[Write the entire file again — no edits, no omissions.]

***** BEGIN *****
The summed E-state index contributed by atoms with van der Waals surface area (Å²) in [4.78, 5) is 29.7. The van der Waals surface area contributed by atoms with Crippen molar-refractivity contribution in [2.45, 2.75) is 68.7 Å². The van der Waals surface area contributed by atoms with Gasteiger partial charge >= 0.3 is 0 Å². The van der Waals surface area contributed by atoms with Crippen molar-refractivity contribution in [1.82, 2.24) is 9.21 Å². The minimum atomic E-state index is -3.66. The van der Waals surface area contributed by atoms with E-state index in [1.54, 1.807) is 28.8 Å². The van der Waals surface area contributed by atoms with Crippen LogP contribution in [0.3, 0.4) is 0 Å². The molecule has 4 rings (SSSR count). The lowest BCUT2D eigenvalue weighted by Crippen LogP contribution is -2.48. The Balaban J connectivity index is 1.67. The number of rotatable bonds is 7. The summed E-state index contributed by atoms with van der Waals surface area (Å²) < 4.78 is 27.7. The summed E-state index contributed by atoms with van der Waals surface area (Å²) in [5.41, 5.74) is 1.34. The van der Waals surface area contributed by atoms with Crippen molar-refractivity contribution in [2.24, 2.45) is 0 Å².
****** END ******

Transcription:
The summed E-state index contributed by atoms with van der Waals surface area (Å²) in [4.78, 5) is 29.7. The van der Waals surface area contributed by atoms with Crippen molar-refractivity contribution in [2.45, 2.75) is 68.7 Å². The van der Waals surface area contributed by atoms with Gasteiger partial charge >= 0.3 is 0 Å². The van der Waals surface area contributed by atoms with Crippen molar-refractivity contribution in [1.82, 2.24) is 9.21 Å². The minimum atomic E-state index is -3.66. The van der Waals surface area contributed by atoms with E-state index in [1.54, 1.807) is 28.8 Å². The van der Waals surface area contributed by atoms with Crippen LogP contribution in [0.3, 0.4) is 0 Å². The molecule has 4 rings (SSSR count). The lowest BCUT2D eigenvalue weighted by Crippen LogP contribution is -2.48. The Balaban J connectivity index is 1.67. The number of rotatable bonds is 7. The summed E-state index contributed by atoms with van der Waals surface area (Å²) < 4.78 is 27.7. The summed E-state index contributed by atoms with van der Waals surface area (Å²) in [5.41, 5.74) is 1.34. The van der Waals surface area contributed by atoms with Crippen molar-refractivity contribution in [2.24, 2.45) is 0 Å².